The downside to wood windows is the need to maintain them, especially on the exterior of the building.  A popular alternative is Wood/Clad Windows, in which aluminum profiles are applied to the exterior components to protect them from the elements without the need to refinish them.  Wood and aluminum make a good team because the wood handles the thermal insulation aspect, while the extruded aluminum profile creates a clean form on the exterior.  The aluminum's finish gives a strong resistance to fading and cracking. Aluminum profiles are available in a wide variety of colors.  Though they will not replicate the look of wood, they do strike a close comparison to painted windows, since they are basically wood windows wrapped in color. (Note: These are NOT the rattling aluminum windows of the seventies.)

Vinyl Windows:  These are the least expensive option, so they tend to be very popular.  I’ll be honest, vinyl is not on my list of recommendations, and here is why:
1)  The properties of vinyl change with temperature. Although all windows expand and contract with changes in the weather, vinyl expands more than twice as much as wood, and even more so in comparison to the glass it holds.  As a result, the seal between the glass and vinyl framework breaks.  This might not be an issue in more mild climates.
2)  When parts break, the whole window must be replaced.
3)  They cannot be painted, at least not successfully.
4)  The details on most vinyl products result in a window that tends to flatten the façade.  They are often installed so that the face of the window falls in line with the building’s face, creating no distinction or depth in the façade.
5)  Muntin bars are not an option in the construction of these windows. First, muntin bars are those little frames around smaller panes of glass in divided light windows. Since a huge percentage of vinyl sales go to replacing divided lights in older homes, the manufacturers offer pseudo-divided lights.  These are akin to a masking tape tic-tac-toe game between two panes of glass. They are everywhere.
6)  As petroleum-based products that cannot be repaired, vinyl windows pack a hefty cost to our natural resources and landfills.
7)  Vinyl windows actually aren’t allowed on street-facing facades in the City of San Francisco, but you wouldn’t know it by walking around. Check out the Planning Department’s Standards for Window Replacement here.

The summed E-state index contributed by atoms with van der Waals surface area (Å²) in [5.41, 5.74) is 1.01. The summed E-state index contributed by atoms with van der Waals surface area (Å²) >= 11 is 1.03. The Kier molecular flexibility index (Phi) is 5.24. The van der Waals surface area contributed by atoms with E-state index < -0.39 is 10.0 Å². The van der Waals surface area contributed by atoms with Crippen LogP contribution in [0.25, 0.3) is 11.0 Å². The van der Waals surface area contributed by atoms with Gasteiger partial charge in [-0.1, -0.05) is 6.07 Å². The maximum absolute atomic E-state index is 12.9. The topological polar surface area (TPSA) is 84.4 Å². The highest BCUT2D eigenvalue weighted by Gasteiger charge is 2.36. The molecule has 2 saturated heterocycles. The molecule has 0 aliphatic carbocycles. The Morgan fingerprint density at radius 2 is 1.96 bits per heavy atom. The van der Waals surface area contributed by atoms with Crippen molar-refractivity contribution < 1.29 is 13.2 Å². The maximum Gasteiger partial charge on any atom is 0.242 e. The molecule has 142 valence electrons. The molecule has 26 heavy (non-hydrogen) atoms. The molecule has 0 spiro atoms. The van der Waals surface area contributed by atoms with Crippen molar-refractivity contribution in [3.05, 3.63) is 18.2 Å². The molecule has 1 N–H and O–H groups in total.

The aesthetic concerns that I’ve mentioned so far are not problematic just because they are unattractive.  The conditions I’ve described run contrary to the very essence of a window as an opening within a façade.  Historically, we’ve looked to windows to give our buildings character while providing a connection from the outside to the inside.  Windows are celebrated in modern and traditional buildings alike.  Whether with simple detailing or traditional ornamentation, they need to read as separate elements, with their own depth, set into the skin of the building. People who love their original divided lights need to recognize why they love them so much. My guess is that it has very little to do with the tic-tac-toe geometry and more to do with the way the sun catches each pane a little differently, the way the muntins can seem white in full light and a different color in the evening and the tiny streaks of light and shadow that surround each pane. 

Cost can be the determining factor for most people.  It’s important to remember that even among the low cost vinyl windows, you always get what you pay for.  The price of a higher quality vinyl window is not so far from the range of a wood/clad option.  When we take into consideration the other costs that I’ve mentioned, it makes a lot of sense to invest in wood or wood/clad windows, even if it means replacing them one façade at a time. 

Thursday, March 31, 2011

The Jigsaw Puzzle, continued.

I’ve returned with the scoop on how we are expanding a compact home with an equally compact addition. This garage addition includes two small bedrooms, a full bath, a laundry area and multiple storage closets. 
Original Garage & Entry

Expanded Plan